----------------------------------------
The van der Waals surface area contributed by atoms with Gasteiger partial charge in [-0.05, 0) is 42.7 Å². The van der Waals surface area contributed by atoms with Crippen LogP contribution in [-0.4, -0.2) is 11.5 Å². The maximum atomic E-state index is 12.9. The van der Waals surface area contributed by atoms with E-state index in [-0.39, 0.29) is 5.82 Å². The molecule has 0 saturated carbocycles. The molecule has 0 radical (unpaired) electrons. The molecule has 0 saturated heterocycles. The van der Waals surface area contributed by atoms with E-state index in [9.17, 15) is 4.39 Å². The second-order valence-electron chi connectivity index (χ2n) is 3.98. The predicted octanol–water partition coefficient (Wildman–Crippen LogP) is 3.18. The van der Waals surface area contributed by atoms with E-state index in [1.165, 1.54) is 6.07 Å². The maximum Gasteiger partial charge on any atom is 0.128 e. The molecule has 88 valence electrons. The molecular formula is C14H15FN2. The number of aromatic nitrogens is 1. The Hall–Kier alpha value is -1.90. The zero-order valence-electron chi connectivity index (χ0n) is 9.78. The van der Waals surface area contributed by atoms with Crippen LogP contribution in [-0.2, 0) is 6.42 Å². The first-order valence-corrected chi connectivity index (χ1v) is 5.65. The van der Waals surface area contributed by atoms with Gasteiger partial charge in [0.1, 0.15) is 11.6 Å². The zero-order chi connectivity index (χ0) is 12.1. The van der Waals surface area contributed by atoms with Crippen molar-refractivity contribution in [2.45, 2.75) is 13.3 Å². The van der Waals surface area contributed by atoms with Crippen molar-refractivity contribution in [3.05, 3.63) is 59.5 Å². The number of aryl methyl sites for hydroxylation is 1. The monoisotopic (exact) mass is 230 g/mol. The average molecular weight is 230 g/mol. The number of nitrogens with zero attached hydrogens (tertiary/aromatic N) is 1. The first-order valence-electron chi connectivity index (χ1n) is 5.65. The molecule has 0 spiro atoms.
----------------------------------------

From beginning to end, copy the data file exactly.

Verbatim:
The van der Waals surface area contributed by atoms with Gasteiger partial charge in [-0.05, 0) is 42.7 Å². The van der Waals surface area contributed by atoms with Crippen LogP contribution in [-0.4, -0.2) is 11.5 Å². The maximum atomic E-state index is 12.9. The van der Waals surface area contributed by atoms with E-state index in [-0.39, 0.29) is 5.82 Å². The molecule has 0 saturated carbocycles. The molecule has 0 radical (unpaired) electrons. The molecule has 0 saturated heterocycles. The van der Waals surface area contributed by atoms with E-state index in [9.17, 15) is 4.39 Å². The second-order valence-electron chi connectivity index (χ2n) is 3.98. The predicted octanol–water partition coefficient (Wildman–Crippen LogP) is 3.18. The van der Waals surface area contributed by atoms with E-state index in [1.165, 1.54) is 6.07 Å². The maximum Gasteiger partial charge on any atom is 0.128 e. The molecule has 88 valence electrons. The molecular formula is C14H15FN2. The number of aromatic nitrogens is 1. The Hall–Kier alpha value is -1.90. The zero-order valence-electron chi connectivity index (χ0n) is 9.78. The van der Waals surface area contributed by atoms with Crippen LogP contribution in [-0.2, 0) is 6.42 Å². The first-order valence-corrected chi connectivity index (χ1v) is 5.65. The van der Waals surface area contributed by atoms with Gasteiger partial charge in [0.1, 0.15) is 11.6 Å². The zero-order chi connectivity index (χ0) is 12.1. The van der Waals surface area contributed by atoms with Crippen molar-refractivity contribution in [2.45, 2.75) is 13.3 Å². The van der Waals surface area contributed by atoms with Crippen molar-refractivity contribution in [3.05, 3.63) is 59.5 Å². The number of aryl methyl sites for hydroxylation is 1. The monoisotopic (exact) mass is 230 g/mol. The average molecular weight is 230 g/mol. The number of nitrogens with zero attached hydrogens (tertiary/aromatic N) is 1. The first-order valence-electron chi connectivity index (χ1n) is 5.65. The molecule has 0 spiro atoms.